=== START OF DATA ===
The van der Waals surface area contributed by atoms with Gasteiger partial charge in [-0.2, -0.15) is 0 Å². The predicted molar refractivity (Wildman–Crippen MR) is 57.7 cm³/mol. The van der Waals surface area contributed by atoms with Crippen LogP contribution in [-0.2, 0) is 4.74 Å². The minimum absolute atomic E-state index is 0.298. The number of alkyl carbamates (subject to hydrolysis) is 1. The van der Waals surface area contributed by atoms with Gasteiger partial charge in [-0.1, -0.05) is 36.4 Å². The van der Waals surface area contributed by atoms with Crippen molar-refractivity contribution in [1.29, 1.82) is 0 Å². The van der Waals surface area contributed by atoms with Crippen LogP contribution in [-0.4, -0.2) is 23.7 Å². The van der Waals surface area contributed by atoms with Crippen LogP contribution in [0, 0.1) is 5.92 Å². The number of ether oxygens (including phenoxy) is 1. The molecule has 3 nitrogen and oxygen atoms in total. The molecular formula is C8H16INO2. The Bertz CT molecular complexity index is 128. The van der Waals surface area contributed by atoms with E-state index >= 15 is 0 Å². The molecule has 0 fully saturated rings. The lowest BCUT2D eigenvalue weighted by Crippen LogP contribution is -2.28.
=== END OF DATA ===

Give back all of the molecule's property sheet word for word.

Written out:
The van der Waals surface area contributed by atoms with Gasteiger partial charge in [-0.2, -0.15) is 0 Å². The predicted molar refractivity (Wildman–Crippen MR) is 57.7 cm³/mol. The van der Waals surface area contributed by atoms with Crippen LogP contribution in [-0.2, 0) is 4.74 Å². The minimum absolute atomic E-state index is 0.298. The number of alkyl carbamates (subject to hydrolysis) is 1. The van der Waals surface area contributed by atoms with Gasteiger partial charge in [-0.1, -0.05) is 36.4 Å². The van der Waals surface area contributed by atoms with Crippen molar-refractivity contribution in [1.29, 1.82) is 0 Å². The van der Waals surface area contributed by atoms with Crippen LogP contribution in [-0.4, -0.2) is 23.7 Å². The van der Waals surface area contributed by atoms with Crippen LogP contribution in [0, 0.1) is 5.92 Å². The number of ether oxygens (including phenoxy) is 1. The molecule has 3 nitrogen and oxygen atoms in total. The molecular formula is C8H16INO2. The Bertz CT molecular complexity index is 128. The van der Waals surface area contributed by atoms with E-state index >= 15 is 0 Å². The molecule has 0 fully saturated rings. The lowest BCUT2D eigenvalue weighted by Crippen LogP contribution is -2.28.